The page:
Cellphones have become a social and business necessity not just in the United States, but around the world.
But what if you had no electricity and couldn't find a place to charge your phone for miles? That necessity becomes a paperweight.
It's the problem facing residents of developing nations, including Gambia on the west coast of Africa, where half of the country's 1.7 million residents live in remote villages without easy access to electricity. While that's been a mere inconvenience for years, it's left the community of mostly farmers without a reliable means of cellphone communication.
A professor and a group of students at Elizabethtown College in Lancaster County are trying to fix that. They designed and developed an inexpensive, solar-powered cellphone charger that will be manufactured, marketed and sold in the country, providing jobs and that all-important cellphone service.
The charger would sell in Gambia for about $10 American, or about 381 Gambian dalasis, its national currency, according to Kurt M. DeGoede, the engineering professor leading the group.
The project germinated when DeGoede spent the 2010-11 school year teaching at the University of the Gambia. He learned of the cellphone issue while he was there and decided his students back in the states could help while garnering real-world experience.
A team of four engineering students started the process during the 2012-13 school year. This year's team of Anthony Fraccica, 22, of Easton; Josh Frey, 22, of Kimberton; Tuen Le, 21, of Lawndale, Calif.; and Courtney Warlick, 21, of Baltimore, finished the job.
Another group of Elizabethtown international business students is working on the business plan for the charger, and a contingent of the entire group will travel to the country in January to gather information for its final production.
The group meets each week to discuss the project, and each individual has certain responsibilities, Fraccica said.
The trip is partially funded by the college, but the group is mostly paying its own way. The students are trying to raise money to offset the cost of the trip through crowdfunding site Launcht. As of early this week, they had raised $220 of the $6,000 goal.
As for the charger itself, the parts necessary to make the prototype are funded in the college's budget, and the students are not being paid.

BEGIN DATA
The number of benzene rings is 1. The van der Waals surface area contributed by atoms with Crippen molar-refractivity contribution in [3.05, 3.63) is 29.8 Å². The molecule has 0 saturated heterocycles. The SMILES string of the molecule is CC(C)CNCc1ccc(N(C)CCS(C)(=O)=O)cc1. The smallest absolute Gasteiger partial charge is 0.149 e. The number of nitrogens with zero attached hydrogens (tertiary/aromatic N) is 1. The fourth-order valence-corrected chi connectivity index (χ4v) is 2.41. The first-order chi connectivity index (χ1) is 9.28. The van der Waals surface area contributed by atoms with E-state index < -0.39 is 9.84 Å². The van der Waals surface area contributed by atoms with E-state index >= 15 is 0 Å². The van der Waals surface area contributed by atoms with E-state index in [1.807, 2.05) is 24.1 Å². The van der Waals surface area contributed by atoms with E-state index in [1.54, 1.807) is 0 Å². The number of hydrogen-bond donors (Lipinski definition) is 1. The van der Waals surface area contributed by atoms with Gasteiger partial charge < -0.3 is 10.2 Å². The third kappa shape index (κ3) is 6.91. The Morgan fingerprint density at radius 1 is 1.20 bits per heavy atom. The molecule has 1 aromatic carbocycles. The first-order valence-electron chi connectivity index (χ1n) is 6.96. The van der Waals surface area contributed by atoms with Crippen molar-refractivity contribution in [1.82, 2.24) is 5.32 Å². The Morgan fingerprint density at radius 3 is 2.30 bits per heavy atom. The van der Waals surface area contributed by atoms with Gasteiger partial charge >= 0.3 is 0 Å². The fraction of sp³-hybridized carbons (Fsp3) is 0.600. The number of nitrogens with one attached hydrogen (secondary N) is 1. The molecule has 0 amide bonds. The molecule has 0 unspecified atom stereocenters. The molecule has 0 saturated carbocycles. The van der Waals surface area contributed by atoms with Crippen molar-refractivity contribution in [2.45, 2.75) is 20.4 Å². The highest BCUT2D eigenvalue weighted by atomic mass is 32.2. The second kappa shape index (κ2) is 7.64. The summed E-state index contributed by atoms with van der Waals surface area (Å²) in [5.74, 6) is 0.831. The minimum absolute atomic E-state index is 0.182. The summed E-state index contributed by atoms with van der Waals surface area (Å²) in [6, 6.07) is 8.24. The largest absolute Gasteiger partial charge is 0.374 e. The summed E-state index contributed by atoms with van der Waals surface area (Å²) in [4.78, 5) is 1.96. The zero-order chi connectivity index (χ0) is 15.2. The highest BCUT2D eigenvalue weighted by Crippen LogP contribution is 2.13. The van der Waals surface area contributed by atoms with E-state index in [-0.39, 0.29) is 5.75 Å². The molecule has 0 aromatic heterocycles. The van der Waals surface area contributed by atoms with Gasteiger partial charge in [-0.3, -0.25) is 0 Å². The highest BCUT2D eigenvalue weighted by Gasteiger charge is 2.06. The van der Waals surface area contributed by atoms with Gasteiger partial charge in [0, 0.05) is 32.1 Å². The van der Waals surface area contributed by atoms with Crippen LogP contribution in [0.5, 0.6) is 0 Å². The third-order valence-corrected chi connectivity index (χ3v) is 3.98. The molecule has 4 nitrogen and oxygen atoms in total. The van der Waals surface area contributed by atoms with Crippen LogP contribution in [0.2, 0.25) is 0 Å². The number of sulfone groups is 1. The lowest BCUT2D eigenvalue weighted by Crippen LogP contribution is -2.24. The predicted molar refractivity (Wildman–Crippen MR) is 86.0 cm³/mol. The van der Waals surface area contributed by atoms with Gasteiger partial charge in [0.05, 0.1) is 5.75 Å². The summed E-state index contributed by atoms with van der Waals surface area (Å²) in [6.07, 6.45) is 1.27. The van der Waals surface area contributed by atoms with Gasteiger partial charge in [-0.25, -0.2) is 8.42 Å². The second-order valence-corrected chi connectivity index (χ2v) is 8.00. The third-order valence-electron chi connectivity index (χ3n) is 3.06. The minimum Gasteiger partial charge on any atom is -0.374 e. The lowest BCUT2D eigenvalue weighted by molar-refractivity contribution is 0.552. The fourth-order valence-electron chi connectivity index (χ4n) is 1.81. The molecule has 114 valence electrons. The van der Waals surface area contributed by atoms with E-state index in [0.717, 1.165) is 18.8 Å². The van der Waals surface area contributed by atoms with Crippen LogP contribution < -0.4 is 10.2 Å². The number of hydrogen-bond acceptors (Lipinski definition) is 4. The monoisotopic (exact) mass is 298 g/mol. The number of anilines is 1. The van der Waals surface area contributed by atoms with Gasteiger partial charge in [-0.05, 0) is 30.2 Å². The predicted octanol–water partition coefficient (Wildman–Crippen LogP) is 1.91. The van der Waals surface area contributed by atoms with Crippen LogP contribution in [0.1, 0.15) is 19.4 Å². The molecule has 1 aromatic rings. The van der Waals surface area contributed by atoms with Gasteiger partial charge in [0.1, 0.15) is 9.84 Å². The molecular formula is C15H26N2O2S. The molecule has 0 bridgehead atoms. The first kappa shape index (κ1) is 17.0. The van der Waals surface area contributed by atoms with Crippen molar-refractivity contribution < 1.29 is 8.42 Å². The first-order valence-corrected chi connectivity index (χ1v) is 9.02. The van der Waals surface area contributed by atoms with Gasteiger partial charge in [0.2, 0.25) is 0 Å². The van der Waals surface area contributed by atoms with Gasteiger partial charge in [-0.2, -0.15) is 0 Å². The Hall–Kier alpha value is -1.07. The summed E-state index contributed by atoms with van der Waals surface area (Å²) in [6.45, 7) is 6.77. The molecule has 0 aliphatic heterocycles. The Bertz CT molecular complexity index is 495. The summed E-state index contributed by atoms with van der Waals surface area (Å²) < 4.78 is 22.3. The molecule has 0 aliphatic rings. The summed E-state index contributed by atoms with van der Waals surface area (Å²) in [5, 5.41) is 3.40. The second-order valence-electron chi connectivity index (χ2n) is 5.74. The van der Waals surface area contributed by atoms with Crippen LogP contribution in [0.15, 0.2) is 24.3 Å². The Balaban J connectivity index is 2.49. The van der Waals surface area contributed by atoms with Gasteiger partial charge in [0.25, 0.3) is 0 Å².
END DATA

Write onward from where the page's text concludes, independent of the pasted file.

The plan is to have the product — now fully functioning — ready to be sent into the country's market in early 2015. The design will be given to a nonprofit group in Gambia, which will then produce and market the charger to the people who need them the most.
"Maybe that's a naive, optimistic goal," DeGoede said, "considering we don't necessarily know where we'd be going if we launched today. But it's what we're shooting for."
DeGoede said a farmer with no electricity could be under-selling his crop because he can't find out what the current sale rate is — something that happens at remote Gambian farms, he said.
Without the chargers, he said, villagers are forced to travel miles to gas stations or to anyone who might have electricity. When they find that spot, they are often charged to power up their phones, making it not just a time inconvenience, but a financial one as well.
"There is only power on the (Atlantic Ocean) coast, and everyone else in Gambia is kind of stuck," Frey said.
The device currently will charge only older cellphones that are in common use in Gambia. If the project progresses, a new team of Elizabethtown students may try to upgrade the device so it could be used to charge more sophisticated phones.
In addition to providing a solution to the phone-charging issue, the project hopes to establish good-paying jobs in Gambia from the marketing and manufacture of the product through a business incubator in the country.
"The whole idea is to provide a sustainable social business in West Africa," DeGoede said. "We can do that with this product."